His entries for 1936, however, about the rising Abdication crisis and his comments on the main players in the drama, are riveting. But it is his portraits of the King and of Wallis Simpson that are the most surprising and revealing.
He repeats a conversation with the King’s brother, the Duke of Kent, in which Edward is quoted as saying that, while he knows he is an excellent Prince of Wales, he doubts if he can “stick” being king, because he could not tolerate the restrictions, the etiquette and the loneliness. Channon adds shrewdly: “So perhaps if this issue (Mrs Simpson) had not arisen, something else would have.”
He writes: “I have always thought that Edward VIII suffered from sexual repression of some nature,” adding that “he has always surrounded himself with extremely attractive men.” He describes the King’s love for Mrs Simpson as “an obsession, a kind of madness, shutting out everything else.”
Even so, Channon thought he could have married her if he had played his cards right: not taken her to Balmoral, for example, but kept her more discreetly as a mistress rather than as a putative Queen until after his Coronation and her second divorce, then sought a morganatic marriage.
He describes Wallis as “a woman of charm, sense, balance and wit. She has dignity and taste. She was never embarrassed, never ill at ease and could in her engaging drawl charm anyone. Her reserve and discretion are famous. She would have been an excellent Queen.”
He is rough on George VI, describing him as “completely uninteresting, undistinguished and a godawful bore.” Of his queen, our future adored Queen Mother, he writes: “She is fundamentally lazy, very lazy…She will never be a great Queen because she will never be up in time…She makes every man feel chivalrous and gallant towards her, but of late she has been growing too fat.”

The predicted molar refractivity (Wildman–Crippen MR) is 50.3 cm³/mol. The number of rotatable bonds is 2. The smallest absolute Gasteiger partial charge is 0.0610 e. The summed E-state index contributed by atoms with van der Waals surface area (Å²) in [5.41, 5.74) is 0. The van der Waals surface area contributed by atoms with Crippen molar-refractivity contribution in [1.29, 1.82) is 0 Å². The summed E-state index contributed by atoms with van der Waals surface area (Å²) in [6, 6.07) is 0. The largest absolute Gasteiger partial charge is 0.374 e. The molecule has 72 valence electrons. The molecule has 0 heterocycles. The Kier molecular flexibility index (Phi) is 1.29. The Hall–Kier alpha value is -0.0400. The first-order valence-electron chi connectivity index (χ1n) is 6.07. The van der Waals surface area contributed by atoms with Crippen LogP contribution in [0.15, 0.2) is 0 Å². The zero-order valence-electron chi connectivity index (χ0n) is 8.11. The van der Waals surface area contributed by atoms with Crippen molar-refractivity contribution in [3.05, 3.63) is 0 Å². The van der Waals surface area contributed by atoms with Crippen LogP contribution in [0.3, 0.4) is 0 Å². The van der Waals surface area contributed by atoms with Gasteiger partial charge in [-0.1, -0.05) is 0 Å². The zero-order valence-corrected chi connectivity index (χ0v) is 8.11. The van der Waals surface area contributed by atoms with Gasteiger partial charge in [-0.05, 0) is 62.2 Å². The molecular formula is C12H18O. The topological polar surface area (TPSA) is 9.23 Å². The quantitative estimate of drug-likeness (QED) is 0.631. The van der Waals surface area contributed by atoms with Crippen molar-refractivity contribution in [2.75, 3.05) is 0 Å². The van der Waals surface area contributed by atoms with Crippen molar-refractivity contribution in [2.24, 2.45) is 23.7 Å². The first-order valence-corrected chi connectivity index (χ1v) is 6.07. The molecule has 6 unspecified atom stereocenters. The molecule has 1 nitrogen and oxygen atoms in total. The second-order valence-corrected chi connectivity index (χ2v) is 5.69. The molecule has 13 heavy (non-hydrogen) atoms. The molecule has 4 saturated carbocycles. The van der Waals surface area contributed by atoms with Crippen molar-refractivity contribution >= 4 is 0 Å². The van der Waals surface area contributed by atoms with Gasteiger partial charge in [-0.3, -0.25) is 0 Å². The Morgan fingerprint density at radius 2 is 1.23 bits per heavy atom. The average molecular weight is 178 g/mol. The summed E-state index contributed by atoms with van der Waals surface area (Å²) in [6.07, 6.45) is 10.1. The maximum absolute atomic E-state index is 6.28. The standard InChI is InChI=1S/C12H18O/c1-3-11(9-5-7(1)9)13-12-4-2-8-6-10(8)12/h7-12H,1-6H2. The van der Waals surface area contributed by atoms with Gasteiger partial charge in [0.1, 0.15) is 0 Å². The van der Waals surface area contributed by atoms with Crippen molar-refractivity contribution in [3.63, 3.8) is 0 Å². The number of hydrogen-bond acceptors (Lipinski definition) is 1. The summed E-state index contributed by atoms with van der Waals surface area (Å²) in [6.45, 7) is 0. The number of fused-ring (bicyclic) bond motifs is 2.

To be fair to “Chips”, however, he is also very hard on himself at time, and his plain honesty is one of the diary’s strongest qualities. The full truth about the Abdication, especially the devious role of courtiers and the Archbishop of Canterbury, may never be known, just as we don’t know, for all the TV footage and the thousands of words written about it, the inside story of Harry and Meghan.
Come on, England!
CHEERS to the England football team, who carry all our hopes into Saturday’s Euro quarter-final against Ukraine. Even if England don’t win against a side that looked like a well-drilled outfit against Sweden, they can still take away the immense satisfaction of having beaten Germany. But I think they will, just.
Switzerland have shown that spirit and a refusal to accept defeat can be as potent as footballing skill. But I fear Gareth Southgate, the England coach, may leave out of his starting XI the two players in his squad who best illustrate those qualities – Jack Grealish and Phil Foden.
Time for Chris to be Sir
BOO to the anti-lockdown louts who have harassed Chris Whitty, the country’s Chief Medical Officer, four times in public and protested outside his London flat. This quietly committed public servant deserves better than this – in fact, he deserves a knighthood like his partner Sir Patrick Vallance. You wouldn’t knight Laurel without Hardy.